I heard with exultation that she had and-twenty, left England with a fixed escaped to unite her destiny with that purpose (I shudder while I write it) of ber lover, and flew as soon as the to put an end to my existence on thé decision of my law-suit left me at spot where self-destruction had first liberty, to the retreat where I expect- been consecrated as a virtue! ed to find the happiness of the golden I travelled to Geneva with more age! A few weeks had sufficed to than English rapidity, by the way of awaken my poor Bella from her dream Flanders and Alsace; determined that of passion, and to rob her hero of those neither the fascinations of Paris, nor qualities with which romance and op- the beauties of the Rhine, should diposition had alone invested him. I had vert me from my gloomy purpose. hastened to sanction with my presence The French Revolution had for sometheir stolen vows, and came only in time been going on, and like all the time to arrange the conditions of a sepa- young, and many of the oldest and ration which the peace of my poor de wisest of that period, I had hailed it luded sister rendered indispensable. as a renovation of the human race. Disappointed in the amount of her Its horrors were, however, beginning fortune, the native brutality of his to belie these fond anticipations, and character soon took place of ill. tales of blood and misery from every feigned tenderness; to free her from quarter, added social calamity to pripersecution, I purchased a commission vate dejection. Geneva was too well for the unworthy object of her child, leavened with democratical principles ish partiality, and retired with her to and speculative infidelity, not to folHerefordshire, to enjoy in my paternal low the example; and political conmansion that seclusion which hervulsions, (like the waves of her own wounded feelings made desirable. lake,) the more formidable from the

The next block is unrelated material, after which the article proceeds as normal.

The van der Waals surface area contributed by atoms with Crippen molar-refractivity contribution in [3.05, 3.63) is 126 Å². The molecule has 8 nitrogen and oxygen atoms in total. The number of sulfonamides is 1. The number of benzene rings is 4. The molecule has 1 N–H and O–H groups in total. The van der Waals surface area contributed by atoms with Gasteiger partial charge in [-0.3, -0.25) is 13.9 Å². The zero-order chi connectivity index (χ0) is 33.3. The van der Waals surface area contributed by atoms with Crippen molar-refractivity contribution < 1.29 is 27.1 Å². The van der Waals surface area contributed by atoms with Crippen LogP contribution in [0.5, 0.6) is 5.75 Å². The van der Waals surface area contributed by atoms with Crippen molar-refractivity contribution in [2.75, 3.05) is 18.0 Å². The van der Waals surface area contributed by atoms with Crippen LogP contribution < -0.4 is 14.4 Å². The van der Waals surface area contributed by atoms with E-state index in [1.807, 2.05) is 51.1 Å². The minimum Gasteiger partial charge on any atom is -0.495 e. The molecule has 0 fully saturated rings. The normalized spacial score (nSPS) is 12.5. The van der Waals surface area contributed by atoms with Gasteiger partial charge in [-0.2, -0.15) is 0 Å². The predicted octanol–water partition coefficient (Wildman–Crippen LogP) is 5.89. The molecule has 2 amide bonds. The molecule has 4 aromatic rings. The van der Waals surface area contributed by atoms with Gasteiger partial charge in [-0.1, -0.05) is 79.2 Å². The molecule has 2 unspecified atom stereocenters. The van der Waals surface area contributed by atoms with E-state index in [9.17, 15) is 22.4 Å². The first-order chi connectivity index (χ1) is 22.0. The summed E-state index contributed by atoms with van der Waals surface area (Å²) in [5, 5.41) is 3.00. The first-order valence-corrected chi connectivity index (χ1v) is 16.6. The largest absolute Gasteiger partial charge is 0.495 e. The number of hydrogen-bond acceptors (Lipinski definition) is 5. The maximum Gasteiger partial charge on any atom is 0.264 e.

Here we remained for some time; narrow sphere within which they but, disgusted with the bluntness of raged, desolated that flourishing and our rustic neighbours, and their rude industrious commonwealth. I arrived efforts to console and amuse us, I flew just in time to witness the sad fruits for variety to the dissipation of Lon- of anarchy, in the exile and ruin of don, leaving my sister under the care many I had loved and honoured ; and of her now reconciled aunt, to enjoy to see coldness, distrust, and poverty, the only alleviation her sorrows ad usurp the place of cordiality and joy, mitted in the prospect of becoming a under the lately hospitable roofs of mother.